Another major focus of my research has been examining how to modify patterns of biased information processing that are believed to contribute to anxiety and mood disorders. This includes the modification of attentional vigilance for threatening information, and the tendency to interpret ambiguous information in a more negative manner. My own research has focused on the mechanisms that promote change in these patterns of bias and how to target these biases in a way that is most likely to achieve therapeutic changes.
Publications
Chen, N. T. M., Clarke, P. J. F., MacLeod, C., Hicke, I. B., & Guastella, A. J. (in press). Aberrant Gaze Patterns in Social Anxiety Disorder: An Eye Movement Assessment during Public Speaking. Journal of Experimental Psychopathology. http://dx.doi.org/10.5127/jep.040313

Notebaert, L., Clarke, P. J. F., Gafton, B., & MacLeod, C. (2015). Validating a novel Attentional Bias Modification Task: The future may be in the cards. Behaviour Research and Therapy, 65, 93-100. DOI: http://dx.doi.org/10.1016/j.brat.2014.12.007

Chen, N. T. M., Clarke, P. J. F., Watson, T. L., MacLeod, C., & Guastella, A. J. (2015). Attentional Bias Modification Facilitates Attentional Control Mechanisms: Evidence from Eye Tracking. Biological Psychology, 104, 139-146. doi: http://dx.doi.org/10.1016/j.biopsycho.2014.12.002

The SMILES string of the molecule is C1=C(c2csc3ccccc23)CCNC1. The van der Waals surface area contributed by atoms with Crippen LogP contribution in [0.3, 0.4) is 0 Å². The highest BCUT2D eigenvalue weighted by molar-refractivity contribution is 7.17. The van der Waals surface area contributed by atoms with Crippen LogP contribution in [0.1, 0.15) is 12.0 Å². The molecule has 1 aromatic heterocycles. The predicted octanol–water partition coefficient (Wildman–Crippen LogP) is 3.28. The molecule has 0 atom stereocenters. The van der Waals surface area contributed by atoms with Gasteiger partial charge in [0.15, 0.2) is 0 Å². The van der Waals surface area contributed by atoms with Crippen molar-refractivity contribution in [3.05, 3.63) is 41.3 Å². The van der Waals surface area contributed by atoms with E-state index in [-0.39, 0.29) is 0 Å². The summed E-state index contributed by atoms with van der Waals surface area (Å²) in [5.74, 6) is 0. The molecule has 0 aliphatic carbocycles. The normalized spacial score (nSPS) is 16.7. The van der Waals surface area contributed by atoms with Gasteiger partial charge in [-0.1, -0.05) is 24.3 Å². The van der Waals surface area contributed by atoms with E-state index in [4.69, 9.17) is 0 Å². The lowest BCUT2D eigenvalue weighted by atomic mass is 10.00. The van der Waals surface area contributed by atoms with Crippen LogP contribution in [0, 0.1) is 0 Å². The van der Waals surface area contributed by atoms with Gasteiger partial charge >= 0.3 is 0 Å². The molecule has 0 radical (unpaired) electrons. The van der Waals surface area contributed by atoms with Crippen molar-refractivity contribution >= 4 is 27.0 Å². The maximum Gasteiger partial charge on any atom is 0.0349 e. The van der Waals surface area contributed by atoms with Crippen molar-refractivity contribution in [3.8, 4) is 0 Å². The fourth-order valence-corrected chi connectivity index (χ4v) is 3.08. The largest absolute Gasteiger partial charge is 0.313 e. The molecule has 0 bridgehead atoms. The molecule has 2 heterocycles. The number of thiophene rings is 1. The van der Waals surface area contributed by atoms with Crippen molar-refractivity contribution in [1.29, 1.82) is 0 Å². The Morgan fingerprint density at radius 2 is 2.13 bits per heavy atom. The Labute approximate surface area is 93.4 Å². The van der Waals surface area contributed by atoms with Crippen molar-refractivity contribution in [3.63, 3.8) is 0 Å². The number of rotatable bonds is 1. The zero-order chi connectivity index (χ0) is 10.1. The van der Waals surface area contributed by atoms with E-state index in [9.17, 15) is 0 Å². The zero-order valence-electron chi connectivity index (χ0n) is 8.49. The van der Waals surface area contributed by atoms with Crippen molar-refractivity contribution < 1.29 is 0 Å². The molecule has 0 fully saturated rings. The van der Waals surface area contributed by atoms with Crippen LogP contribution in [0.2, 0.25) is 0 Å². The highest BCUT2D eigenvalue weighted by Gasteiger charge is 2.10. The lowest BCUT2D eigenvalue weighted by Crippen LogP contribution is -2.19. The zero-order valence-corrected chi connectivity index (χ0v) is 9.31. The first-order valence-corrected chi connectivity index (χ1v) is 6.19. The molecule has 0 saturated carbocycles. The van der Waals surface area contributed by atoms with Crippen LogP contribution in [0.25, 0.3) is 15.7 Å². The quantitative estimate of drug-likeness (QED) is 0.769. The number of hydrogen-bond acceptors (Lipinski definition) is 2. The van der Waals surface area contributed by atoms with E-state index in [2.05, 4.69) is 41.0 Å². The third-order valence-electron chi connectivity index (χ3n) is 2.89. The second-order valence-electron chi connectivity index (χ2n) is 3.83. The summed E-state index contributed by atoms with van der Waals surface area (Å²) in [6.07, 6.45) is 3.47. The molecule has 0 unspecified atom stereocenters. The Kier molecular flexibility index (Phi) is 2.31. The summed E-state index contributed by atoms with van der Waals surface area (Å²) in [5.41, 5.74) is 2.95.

MacLeod, C., & Clarke, P. J. F. (2015). The Attentional Bias Modification Approach to Anxiety Intervention. Clinical Psychological Science, 3(1), 58-78. DOI: http://dx.doi.org/10.1177/2167702614560749

Chen, N. T. M., Thomas, L., Clarke, P. J. F., Hicke, I. B., & Guastella, A. J. (2015). Hyperscanning and Avoidance in Social Anxiety Disorder: The Visual Scanpath during Public Speaking. Psychiatry Research, 225, 667-672. DOI: http://dx.doi.org/10.1016/j.psychres.2014.11.025

Clarke, P. J. F., Browning, M., Hammond, G., Notebaert, L., & MacLeod, C. (2014). The Causal Role of the Dorsolateral Prefrontal Cortex in the Modification of Attentional Bias: Evidence from Transcranial Direct Current Stimulation. Biological Psychiatry. DOI: http://dx.doi.org/10.1016/j.biopsych.2014.03.003.

Chen, N. T. M., Clarke, P. J. F., Watson, T. L., MacLeod, C., & Guastella, A. J. (2014). Biased Saccadic Responses to Emotional Stimuli in Anxiety: An Antisaccade Study. PLOS one. DOI: http://dx.doi.org/10.1371/journal.pone.0086474.

Clarke, P. J. F., Notebaert, L., & MacLeod, C. (2014) Absence of evidence or evidence of absence: Reflecting on therapeutic implementations of attentional bias modification. BMC Psychiatry, 14, 8. DOI: http://dx.doi.org/10.1186/1471-244X-14-8.